CHICAGO -- Chicago Cubs manager Joe Maddon had one thought cross his mind when he watched St.Louis Cardinals catcher Yadier Molina slide hard into second base on Sunday trying to disrupt a double-play attempt by shortstop Addison Russell.
“I have a dog named Winston -- an English bulldog” Maddon explained. “I love when the cat comes up to Winnie and scratches at him and Winnie doesn’t blink. He stays right there. I’m always impressed that Winnie doesn’t back off. I thought about that when Addy went through that moment. God, he’s like Winston.”
Molina came in hard, but it didn’t bother Russell who said he enjoyed the intensity of the weekend series against the Cardinals. Maddon liked that his 21-year-old rookie didn’t back down.
“I love the way Addison reacted to that entire moment,” Maddon said. “You have a cat with a claw in his face and he stood there like, ‘No big deal, no big deal. I’m fine. Let’s go.’”
Lineup construction: Maddon has varied his lineup in recent days batting his pitcher in the more traditional nine-hole while moving Russell up in the order at times. Each new lineup is constructed with several variables in mind from who the opposing pitcher is to who’s hot at that moment and who Maddon wants to protect in the order. On Monday, he had Russell batting seventh and Chris Coghlan batting ninth as the rookie has graduated to a different role.
Until now Maddon wanted Russell to see better pitches hitting after the pitcher, but Coghlan is a better pure on-base threat leading to the top of the lineup and Maddon feels he doesn’t need to coddle Russell as much.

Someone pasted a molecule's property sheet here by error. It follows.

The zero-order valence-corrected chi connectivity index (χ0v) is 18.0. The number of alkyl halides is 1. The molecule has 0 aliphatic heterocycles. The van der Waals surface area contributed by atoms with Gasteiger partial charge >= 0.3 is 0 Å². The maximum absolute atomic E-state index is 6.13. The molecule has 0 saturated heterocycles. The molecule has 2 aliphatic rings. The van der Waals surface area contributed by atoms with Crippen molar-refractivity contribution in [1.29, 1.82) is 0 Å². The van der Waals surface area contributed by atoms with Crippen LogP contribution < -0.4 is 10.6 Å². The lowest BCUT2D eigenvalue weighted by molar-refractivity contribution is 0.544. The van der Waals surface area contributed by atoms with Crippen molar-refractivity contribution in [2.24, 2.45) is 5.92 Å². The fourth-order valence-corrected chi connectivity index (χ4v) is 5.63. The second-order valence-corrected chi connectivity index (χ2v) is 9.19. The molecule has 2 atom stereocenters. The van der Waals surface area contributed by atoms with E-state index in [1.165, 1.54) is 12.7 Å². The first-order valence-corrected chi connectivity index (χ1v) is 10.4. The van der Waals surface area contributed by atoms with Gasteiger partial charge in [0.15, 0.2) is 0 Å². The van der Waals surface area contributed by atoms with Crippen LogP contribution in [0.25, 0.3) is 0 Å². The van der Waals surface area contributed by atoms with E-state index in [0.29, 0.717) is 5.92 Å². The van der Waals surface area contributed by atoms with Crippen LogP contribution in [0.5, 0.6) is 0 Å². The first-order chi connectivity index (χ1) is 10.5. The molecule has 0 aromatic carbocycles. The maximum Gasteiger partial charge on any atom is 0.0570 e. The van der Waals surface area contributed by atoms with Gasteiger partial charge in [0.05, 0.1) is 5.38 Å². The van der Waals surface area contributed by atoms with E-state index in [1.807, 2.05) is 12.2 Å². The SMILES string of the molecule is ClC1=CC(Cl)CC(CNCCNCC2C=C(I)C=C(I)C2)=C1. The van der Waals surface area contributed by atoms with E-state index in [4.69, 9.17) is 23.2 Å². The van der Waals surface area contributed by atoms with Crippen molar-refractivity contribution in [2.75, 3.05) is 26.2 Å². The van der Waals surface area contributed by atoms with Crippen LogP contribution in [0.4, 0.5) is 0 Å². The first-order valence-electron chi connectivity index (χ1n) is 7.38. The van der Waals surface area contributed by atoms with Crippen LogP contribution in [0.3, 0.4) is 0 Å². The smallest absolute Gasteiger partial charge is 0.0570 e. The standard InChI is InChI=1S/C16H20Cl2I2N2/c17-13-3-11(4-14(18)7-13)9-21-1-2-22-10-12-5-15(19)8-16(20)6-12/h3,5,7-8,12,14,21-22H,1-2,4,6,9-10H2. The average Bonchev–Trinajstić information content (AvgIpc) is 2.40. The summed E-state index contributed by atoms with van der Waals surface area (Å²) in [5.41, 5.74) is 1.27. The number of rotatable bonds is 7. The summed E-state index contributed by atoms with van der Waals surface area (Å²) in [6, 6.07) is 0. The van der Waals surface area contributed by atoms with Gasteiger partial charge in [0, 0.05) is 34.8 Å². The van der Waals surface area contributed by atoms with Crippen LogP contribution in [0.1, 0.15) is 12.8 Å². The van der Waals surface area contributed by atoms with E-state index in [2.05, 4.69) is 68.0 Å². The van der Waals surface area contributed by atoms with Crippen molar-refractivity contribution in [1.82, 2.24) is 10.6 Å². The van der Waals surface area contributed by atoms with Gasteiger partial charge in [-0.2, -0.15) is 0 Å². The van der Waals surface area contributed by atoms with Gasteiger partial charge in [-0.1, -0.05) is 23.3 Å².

“We’re at the part of the season where I’m not concerned about that anymore as much as I’m concerned about hitting someone in the nine-hole,” Maddon said.
Coghlan’s walk percentage is 11.2 percent compared to 7.5 percent for Russell, so Maddon prefers the former to set the table.
“It benefits the top of the order better by batting Coghlan ninth,” Maddon said. “You’re feeding [Kyle] Schwarber and [Kris] Bryant like you want them to be fed.”
Ramirez role: Reliever Neil Ramirez is slowly gaining his manager’s confidence back after throwing two clean innings against the Cardinals over the weekend. He struck out four while allowing just one baserunner.
“The look in his eyes is getting more confident,” Maddon said. “Next time out you might give him a meatier role. Make him a co-star instead of just featuring.”
Ramirez has only thrown 10 2/3 innings this season after batting shoulder and oblique problems. His velocity is slightly down but his effectiveness could be returning.
Arrieta for Cy Young: Once again, Maddon stated his case for Jake Arrieta to win the NL Cy Young Award, calling his game “staggering.”
“I’ve not seen anything like this,” Maddon said. “A combination of pure stuff and results. It’s incredible to watch.
“You have to consider what’s happening down the stretch, what a guy means to this team. That’s why I believe Jake should land at the top.”
Arrieta attempts to win his 20th game on Tuesday night against the Brewers.
Berry bothered: Pinch-running specialist Quintin Berry was caught stealing for the first time in a major-league uniform in the ninth inning of Sunday’s 4-3 loss to the Cardinals. He’s now 25-for-26 in his career.
“Bad jump, good pitch, perfect throw,” Berry said Monday. “Bad combination.”
Berry said it weighed on him all night, but he got comfort from his mother.
“My mom said not to beat myself up,” Berry said. “It was a real rough night. We’re out here to do a job, and you don’t get it done. Guys battling all day, and you can’t help them. It’s hard, man.”